Use of antipsychotics for psychotic depression especially on the long term is not evidence based. It obscures diagnoses and treatment outcome leading to omission of other effective treatments in order to obtain remission for psychotic depression.
Diagnosis and treatment of psychotic depression is surrounded by controversies and a matter of debate in science and psychiatry. The controversy around classification boils down to the question whether it is a severe form of depression or a separate form of depression. The controversy about treatment is whether antipsychotics are efficacious in the treatment of psychotic depression or antidepressants alone are sufficient. The disadvantage of antipsychotic treatment is side-effects and efficacy.
Two different articles on two blogs fortify these differences. On this blog a recent article discussed the differences between psychotic and non psychotic depression based on a recent article in Schizophrenia Bulletin.
Another opinion especially about treatment is discussed on Corpus Callosum. Mainly in the comments so don’t forget to read them. In a recent systematic review of the Cochrane Database no conclusive evidence was found that the combination of an antidepressant with an antipsychotic was better than the antidepressant alone.
A recent publication examined the patterns and predictors of medication use and two year course/outcome in first admission patients with psychotic depression (n=87). This was done in hospitals serving a county of 1.3 million people (Suffolk County Mental Health Project, US).
At discharge from their first admission 44.8% (39) used an antidepressant with an antipsychotic and only 8.1% (7) used antidepressant monotherapy. Overall 77% of patients used an antipsychotic at discharge and 58% an antidepressant. After 6 months 23% still used the combination, after 24 months 21.8% still used the combination. Antidepressant monotherapy did not change very much during follow up: 16% and 12%.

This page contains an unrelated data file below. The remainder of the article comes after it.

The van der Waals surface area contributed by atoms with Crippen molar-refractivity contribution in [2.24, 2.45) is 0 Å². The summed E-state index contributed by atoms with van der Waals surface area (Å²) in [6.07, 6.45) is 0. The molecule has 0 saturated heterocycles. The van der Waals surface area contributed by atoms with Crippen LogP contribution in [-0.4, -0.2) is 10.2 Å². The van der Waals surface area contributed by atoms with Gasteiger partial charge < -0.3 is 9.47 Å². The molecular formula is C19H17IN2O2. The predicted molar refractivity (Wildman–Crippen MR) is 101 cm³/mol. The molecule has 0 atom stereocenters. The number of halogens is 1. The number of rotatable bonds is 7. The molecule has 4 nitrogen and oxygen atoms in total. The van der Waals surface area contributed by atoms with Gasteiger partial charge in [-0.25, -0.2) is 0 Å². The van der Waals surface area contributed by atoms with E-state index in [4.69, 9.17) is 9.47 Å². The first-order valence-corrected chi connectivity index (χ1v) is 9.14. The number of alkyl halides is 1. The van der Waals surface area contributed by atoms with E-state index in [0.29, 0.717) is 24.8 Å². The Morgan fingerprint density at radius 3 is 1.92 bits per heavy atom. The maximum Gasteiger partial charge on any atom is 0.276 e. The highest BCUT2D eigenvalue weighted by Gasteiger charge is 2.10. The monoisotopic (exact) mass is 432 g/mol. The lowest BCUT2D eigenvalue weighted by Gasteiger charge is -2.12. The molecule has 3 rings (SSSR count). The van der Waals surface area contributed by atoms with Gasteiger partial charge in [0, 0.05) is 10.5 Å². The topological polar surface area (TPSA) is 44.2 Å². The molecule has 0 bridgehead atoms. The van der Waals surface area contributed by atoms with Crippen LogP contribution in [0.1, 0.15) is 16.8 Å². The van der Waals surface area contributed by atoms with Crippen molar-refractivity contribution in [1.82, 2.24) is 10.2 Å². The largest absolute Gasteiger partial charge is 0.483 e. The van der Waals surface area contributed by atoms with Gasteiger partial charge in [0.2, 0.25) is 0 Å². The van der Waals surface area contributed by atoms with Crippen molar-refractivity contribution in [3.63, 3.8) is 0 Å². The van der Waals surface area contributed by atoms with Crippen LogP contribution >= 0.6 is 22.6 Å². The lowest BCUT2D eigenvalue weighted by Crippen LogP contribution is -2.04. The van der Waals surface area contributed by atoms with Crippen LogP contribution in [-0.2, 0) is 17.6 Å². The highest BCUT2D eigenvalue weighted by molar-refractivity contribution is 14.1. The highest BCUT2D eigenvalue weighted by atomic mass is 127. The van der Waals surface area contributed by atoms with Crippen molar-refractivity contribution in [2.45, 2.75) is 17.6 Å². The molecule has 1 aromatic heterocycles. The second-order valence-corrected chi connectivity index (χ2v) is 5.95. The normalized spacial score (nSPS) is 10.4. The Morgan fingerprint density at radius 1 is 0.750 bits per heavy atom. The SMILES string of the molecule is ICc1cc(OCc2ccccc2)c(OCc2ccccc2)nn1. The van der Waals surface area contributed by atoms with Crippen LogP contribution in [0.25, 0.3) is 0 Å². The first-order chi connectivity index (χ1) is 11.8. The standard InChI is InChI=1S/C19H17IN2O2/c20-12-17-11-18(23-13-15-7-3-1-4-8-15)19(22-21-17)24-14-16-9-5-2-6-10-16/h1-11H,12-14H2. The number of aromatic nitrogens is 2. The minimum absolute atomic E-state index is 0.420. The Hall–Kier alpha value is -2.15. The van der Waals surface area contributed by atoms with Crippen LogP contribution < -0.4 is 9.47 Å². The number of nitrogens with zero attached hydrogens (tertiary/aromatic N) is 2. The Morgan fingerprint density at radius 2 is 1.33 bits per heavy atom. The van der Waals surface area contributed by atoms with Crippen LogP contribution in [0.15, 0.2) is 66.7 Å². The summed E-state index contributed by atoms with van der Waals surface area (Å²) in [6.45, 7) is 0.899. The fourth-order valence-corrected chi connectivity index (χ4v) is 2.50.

After 2 years 32% of patients still used antipsychotics and 39% antidepressants.
Only 29% achieved functional recovery by 24 months (GAF score).Only 40% had sustained remission for at least 19 months.
What this shows is that patients with psychotic depression have a risk of being prescribed antipsychotics for a long while without sufficient evidence of its efficacy. What is more alarming is that very effective treatments for psychotic depression such as ECT or lithium addition were not tried with partial remission.
Use of antipsychotics especially on the long term is not evidence based. It obscures diagnoses and treatment outcome leading to omission of other effective treatments in order to obtain remission for psychotic depression. There are several effective alternatives for nonresponse or partial response to antidepressants with or without antipsychotics, as can be read in this post with the title: 9 steps for treatment resistant depression
Compr Psychiatry. 2007 Nov-Dec;48(6):497-503. Epub 2007 Aug 20.
Medication use patterns and two-year outcome in first-admission patients with
major depressive disorder with psychotic features.
Craig TJ, Grossman S, Bromet EJ, Fochtmann LJ, Carlson GA.